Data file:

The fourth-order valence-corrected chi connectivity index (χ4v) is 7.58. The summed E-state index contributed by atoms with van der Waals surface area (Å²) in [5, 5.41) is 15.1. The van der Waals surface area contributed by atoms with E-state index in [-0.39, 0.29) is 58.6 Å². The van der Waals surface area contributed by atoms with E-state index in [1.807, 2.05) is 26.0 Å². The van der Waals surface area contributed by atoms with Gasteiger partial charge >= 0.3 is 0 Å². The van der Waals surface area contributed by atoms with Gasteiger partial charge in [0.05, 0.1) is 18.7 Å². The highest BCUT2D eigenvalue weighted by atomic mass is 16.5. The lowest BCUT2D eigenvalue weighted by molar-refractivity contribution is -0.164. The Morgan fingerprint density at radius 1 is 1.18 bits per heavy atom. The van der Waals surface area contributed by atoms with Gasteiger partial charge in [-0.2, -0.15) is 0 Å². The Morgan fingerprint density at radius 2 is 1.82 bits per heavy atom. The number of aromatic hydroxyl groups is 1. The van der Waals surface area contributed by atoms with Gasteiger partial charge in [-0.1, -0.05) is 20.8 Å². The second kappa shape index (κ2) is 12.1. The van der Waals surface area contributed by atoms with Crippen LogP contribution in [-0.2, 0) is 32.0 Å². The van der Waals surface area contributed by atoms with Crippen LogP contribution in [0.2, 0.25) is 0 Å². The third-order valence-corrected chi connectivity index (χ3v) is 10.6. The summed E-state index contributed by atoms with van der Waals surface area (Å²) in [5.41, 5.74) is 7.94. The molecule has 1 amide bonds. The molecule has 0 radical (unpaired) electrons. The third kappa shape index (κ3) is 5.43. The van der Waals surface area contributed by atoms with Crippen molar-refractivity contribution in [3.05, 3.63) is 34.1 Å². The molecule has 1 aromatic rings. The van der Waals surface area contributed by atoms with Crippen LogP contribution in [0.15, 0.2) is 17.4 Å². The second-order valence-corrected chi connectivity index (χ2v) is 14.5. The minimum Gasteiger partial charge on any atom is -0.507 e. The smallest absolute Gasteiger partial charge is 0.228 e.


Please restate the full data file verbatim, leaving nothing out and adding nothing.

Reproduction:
The fourth-order valence-corrected chi connectivity index (χ4v) is 7.58. The summed E-state index contributed by atoms with van der Waals surface area (Å²) in [5, 5.41) is 15.1. The van der Waals surface area contributed by atoms with E-state index in [-0.39, 0.29) is 58.6 Å². The van der Waals surface area contributed by atoms with E-state index in [1.807, 2.05) is 26.0 Å². The van der Waals surface area contributed by atoms with Gasteiger partial charge >= 0.3 is 0 Å². The van der Waals surface area contributed by atoms with Gasteiger partial charge in [0.05, 0.1) is 18.7 Å². The highest BCUT2D eigenvalue weighted by atomic mass is 16.5. The lowest BCUT2D eigenvalue weighted by molar-refractivity contribution is -0.164. The Morgan fingerprint density at radius 1 is 1.18 bits per heavy atom. The van der Waals surface area contributed by atoms with Gasteiger partial charge in [-0.2, -0.15) is 0 Å². The Morgan fingerprint density at radius 2 is 1.82 bits per heavy atom. The number of aromatic hydroxyl groups is 1. The van der Waals surface area contributed by atoms with Gasteiger partial charge in [-0.1, -0.05) is 20.8 Å². The second kappa shape index (κ2) is 12.1. The van der Waals surface area contributed by atoms with Crippen LogP contribution in [-0.2, 0) is 32.0 Å². The van der Waals surface area contributed by atoms with Crippen LogP contribution in [0.2, 0.25) is 0 Å². The third-order valence-corrected chi connectivity index (χ3v) is 10.6. The summed E-state index contributed by atoms with van der Waals surface area (Å²) in [5.41, 5.74) is 7.94. The molecule has 1 amide bonds. The molecule has 0 radical (unpaired) electrons. The third kappa shape index (κ3) is 5.43. The van der Waals surface area contributed by atoms with Crippen molar-refractivity contribution in [3.05, 3.63) is 34.1 Å². The molecule has 1 aromatic rings. The van der Waals surface area contributed by atoms with Crippen LogP contribution in [0.15, 0.2) is 17.4 Å². The second-order valence-corrected chi connectivity index (χ2v) is 14.5. The minimum Gasteiger partial charge on any atom is -0.507 e. The smallest absolute Gasteiger partial charge is 0.228 e.